Auto Service World
Feature   December 1, 2005   by Mark Borkowski

Cashing In On The Cashflow Crunch

A Financing Option for Automotive Jobbers

A familiar but difficult scenario unfolds. You are the owner of a growing jobbing company. Sales are up over last year, but success is causing stress.

You need a source of some quick capital to keep the company on-track.

A cheque expected from your largest customer has not arrived and your payroll is due tomorrow. The phone rings and your call display tells you that your key supplier is phoning you for the third time this week. You know what he wants, so you avoid speaking with him. Your banking facility and your charge cards are maxed out. What do you do?

When timing and access to working capital are critical, invoice discounting (also known as factoring) is a practical alternative to traditional methods of financing.

Factoring is a huge and widely accepted practice; however its benefits and concepts are often misunderstood or known only to professionals in the financial services industry.

Factored sales for 2004 were over $3.5 billion in Canada, $146 billion U.S. south of the border, and more than $700 billion U.S. worldwide. The rapid growth of invoice discounting/factoring in North America, and its extensive penetration into almost every industry, means that virtually all your major accounts will forward some or all of their cheques to factoring companies.

Why use invoice discounting?

We are living in volatile economic times, and traditional lenders are reducing their exposures.

A slow-motion credit crunch is underway. Banks are tightening their credit standards in the face of problem loans and declining credit quality. Small- to medium-size enterprises (SMEs) are most vulnerable to reductions or withdrawal of operating facilities for working capital under this scenario. This means that SMEs may need to find another bank to support their operations, or may need to work with an invoice discounter for a short period of time.

Invoice discounters provide more funds or availability than traditional lenders, and a regular and predictable cash flow, as and when required.

Factors often provide advances by working behind the bank as a source of secondary working capital. Factors can improve banking relationships, as clients can remain in covenant and in margin. In contrast to the banks, high growth, highly leveraged clients are attractive to invoice discounters who can supply some or all of their financing needs.

Decision-makers within factoring companies better understand your business and the variables affecting your normal course of business, including seasonality issues. Factors inherently offer a more favourable assessment of risk.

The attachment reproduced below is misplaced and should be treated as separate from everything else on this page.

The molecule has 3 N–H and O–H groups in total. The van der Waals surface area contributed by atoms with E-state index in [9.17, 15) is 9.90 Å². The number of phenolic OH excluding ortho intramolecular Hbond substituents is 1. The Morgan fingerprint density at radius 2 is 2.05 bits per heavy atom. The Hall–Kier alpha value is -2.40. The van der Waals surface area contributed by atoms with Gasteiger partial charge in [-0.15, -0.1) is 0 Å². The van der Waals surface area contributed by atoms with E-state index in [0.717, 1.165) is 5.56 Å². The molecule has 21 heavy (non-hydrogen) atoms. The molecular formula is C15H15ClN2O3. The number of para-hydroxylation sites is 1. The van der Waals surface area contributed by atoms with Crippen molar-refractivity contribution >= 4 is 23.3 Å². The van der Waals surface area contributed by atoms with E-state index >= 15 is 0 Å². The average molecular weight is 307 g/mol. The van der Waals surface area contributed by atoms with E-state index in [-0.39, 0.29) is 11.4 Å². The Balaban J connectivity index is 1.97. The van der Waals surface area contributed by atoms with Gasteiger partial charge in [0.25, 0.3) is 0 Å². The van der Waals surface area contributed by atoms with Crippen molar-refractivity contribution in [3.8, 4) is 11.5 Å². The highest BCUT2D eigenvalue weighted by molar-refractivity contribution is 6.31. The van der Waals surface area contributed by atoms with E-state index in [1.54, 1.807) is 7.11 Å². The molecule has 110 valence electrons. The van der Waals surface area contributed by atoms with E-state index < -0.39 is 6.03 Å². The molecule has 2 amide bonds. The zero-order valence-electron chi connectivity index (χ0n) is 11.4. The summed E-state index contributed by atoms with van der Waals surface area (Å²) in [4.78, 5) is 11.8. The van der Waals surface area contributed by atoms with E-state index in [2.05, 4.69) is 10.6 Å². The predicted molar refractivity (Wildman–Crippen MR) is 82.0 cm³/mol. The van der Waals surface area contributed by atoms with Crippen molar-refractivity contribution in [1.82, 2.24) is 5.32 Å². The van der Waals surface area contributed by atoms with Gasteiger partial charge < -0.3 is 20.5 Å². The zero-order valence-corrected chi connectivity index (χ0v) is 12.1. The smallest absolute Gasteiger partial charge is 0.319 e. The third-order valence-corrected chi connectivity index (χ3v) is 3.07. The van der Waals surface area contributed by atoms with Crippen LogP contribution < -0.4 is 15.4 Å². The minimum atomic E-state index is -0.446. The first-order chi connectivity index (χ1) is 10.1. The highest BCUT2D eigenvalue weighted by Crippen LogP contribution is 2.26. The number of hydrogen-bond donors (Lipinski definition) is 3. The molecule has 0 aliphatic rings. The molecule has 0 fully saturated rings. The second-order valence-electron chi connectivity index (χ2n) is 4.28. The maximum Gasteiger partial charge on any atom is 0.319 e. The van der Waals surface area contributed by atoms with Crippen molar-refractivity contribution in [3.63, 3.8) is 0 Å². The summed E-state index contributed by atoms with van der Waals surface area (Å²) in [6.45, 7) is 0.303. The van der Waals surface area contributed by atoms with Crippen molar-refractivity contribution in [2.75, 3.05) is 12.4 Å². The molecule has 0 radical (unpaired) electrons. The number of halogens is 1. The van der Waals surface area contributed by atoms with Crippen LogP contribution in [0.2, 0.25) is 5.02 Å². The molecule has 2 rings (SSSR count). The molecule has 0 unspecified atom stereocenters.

Quality of accounts receivable (A/R) is the common denominator, not equity base, liquidity, and cash flow. Customer credit limits are established on a pre-screened basis, allowing clients to stay away from potential problems.

Factors have a proven history of leveraging assets leading to accelerating sales growth and greater profits, which offset invoice discounting costs. This allows you to promote your business with confidence. Opportunities to do more business are not lost to competitors.

Invoice discounting terms and conditions vary, but generally speaking the following practices apply:

* Proposals/term sheets can be issued to potential clients in as little as two days upon receipt of the required information.

* Invoice discounting fees vary from 2% to 5% (or more) for each 30 days, calculated on the gross sale value.

* No minimum term (length of time) contract is required; this means that a client can work on a “spot” or “as needed” basis.

* Notification – Customers are aware of the invoice discounter’s involvement; customers agree to send their payments directly to the invoice discounter.

Factoring involves purchasing business-to-business (commercial) invoices at a discount. Factors “buy” and the client “sells” invoices. Clients are advanced funds on invoices due from creditworthy customers/account debtors, and advances range from 75% to 90%.

Whatever the source of capital, the banks have been very difficult on transportation companies. Wise executives need to consider all of their financing options.

Mark Borkowski is president of Toronto-based Mercantile Mergers & Acquisitions Corporation, a brokerage firm specializing in the sale of privately owned businesses. He can be contacted at

Print this page


Have your say:

Your email address will not be published. Required fields are marked *